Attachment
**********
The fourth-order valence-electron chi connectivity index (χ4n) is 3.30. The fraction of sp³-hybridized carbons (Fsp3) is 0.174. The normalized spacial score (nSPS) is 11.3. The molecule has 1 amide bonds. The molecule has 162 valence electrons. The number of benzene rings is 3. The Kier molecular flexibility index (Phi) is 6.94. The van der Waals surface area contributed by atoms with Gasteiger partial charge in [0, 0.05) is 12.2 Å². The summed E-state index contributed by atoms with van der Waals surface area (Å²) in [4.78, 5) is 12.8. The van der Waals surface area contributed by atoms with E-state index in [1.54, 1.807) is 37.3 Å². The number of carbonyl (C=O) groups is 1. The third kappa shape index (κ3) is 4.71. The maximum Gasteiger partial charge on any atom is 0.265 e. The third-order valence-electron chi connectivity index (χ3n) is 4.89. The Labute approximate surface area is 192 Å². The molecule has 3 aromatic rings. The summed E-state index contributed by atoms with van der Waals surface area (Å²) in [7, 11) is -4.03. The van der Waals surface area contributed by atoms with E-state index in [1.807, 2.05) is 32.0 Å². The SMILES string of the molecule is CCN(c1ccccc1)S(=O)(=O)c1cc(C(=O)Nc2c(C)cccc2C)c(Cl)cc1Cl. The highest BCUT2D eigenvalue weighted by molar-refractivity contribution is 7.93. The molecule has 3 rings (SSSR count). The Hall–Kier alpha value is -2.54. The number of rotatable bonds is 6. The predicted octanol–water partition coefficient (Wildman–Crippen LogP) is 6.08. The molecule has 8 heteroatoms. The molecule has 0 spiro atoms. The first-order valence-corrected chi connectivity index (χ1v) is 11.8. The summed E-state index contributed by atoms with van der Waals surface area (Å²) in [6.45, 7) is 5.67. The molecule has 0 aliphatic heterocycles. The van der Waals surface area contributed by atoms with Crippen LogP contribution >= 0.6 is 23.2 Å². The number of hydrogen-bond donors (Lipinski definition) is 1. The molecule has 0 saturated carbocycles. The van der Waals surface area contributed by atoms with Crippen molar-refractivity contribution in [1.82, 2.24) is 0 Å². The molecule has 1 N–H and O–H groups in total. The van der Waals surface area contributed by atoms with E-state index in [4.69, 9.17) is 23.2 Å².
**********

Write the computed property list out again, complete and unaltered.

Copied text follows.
The fourth-order valence-electron chi connectivity index (χ4n) is 3.30. The fraction of sp³-hybridized carbons (Fsp3) is 0.174. The normalized spacial score (nSPS) is 11.3. The molecule has 1 amide bonds. The molecule has 162 valence electrons. The number of benzene rings is 3. The Kier molecular flexibility index (Phi) is 6.94. The van der Waals surface area contributed by atoms with Gasteiger partial charge in [0, 0.05) is 12.2 Å². The summed E-state index contributed by atoms with van der Waals surface area (Å²) in [4.78, 5) is 12.8. The van der Waals surface area contributed by atoms with E-state index in [1.54, 1.807) is 37.3 Å². The number of carbonyl (C=O) groups is 1. The third kappa shape index (κ3) is 4.71. The maximum Gasteiger partial charge on any atom is 0.265 e. The third-order valence-electron chi connectivity index (χ3n) is 4.89. The Labute approximate surface area is 192 Å². The molecule has 3 aromatic rings. The summed E-state index contributed by atoms with van der Waals surface area (Å²) in [7, 11) is -4.03. The van der Waals surface area contributed by atoms with E-state index in [1.807, 2.05) is 32.0 Å². The SMILES string of the molecule is CCN(c1ccccc1)S(=O)(=O)c1cc(C(=O)Nc2c(C)cccc2C)c(Cl)cc1Cl. The highest BCUT2D eigenvalue weighted by molar-refractivity contribution is 7.93. The molecule has 3 rings (SSSR count). The Hall–Kier alpha value is -2.54. The number of rotatable bonds is 6. The predicted octanol–water partition coefficient (Wildman–Crippen LogP) is 6.08. The molecule has 8 heteroatoms. The molecule has 0 spiro atoms. The first-order valence-corrected chi connectivity index (χ1v) is 11.8. The summed E-state index contributed by atoms with van der Waals surface area (Å²) in [6.45, 7) is 5.67. The molecule has 0 aliphatic heterocycles. The van der Waals surface area contributed by atoms with Crippen LogP contribution >= 0.6 is 23.2 Å². The number of hydrogen-bond donors (Lipinski definition) is 1. The molecule has 0 saturated carbocycles. The van der Waals surface area contributed by atoms with Crippen molar-refractivity contribution in [1.82, 2.24) is 0 Å². The molecule has 1 N–H and O–H groups in total. The van der Waals surface area contributed by atoms with E-state index in [4.69, 9.17) is 23.2 Å².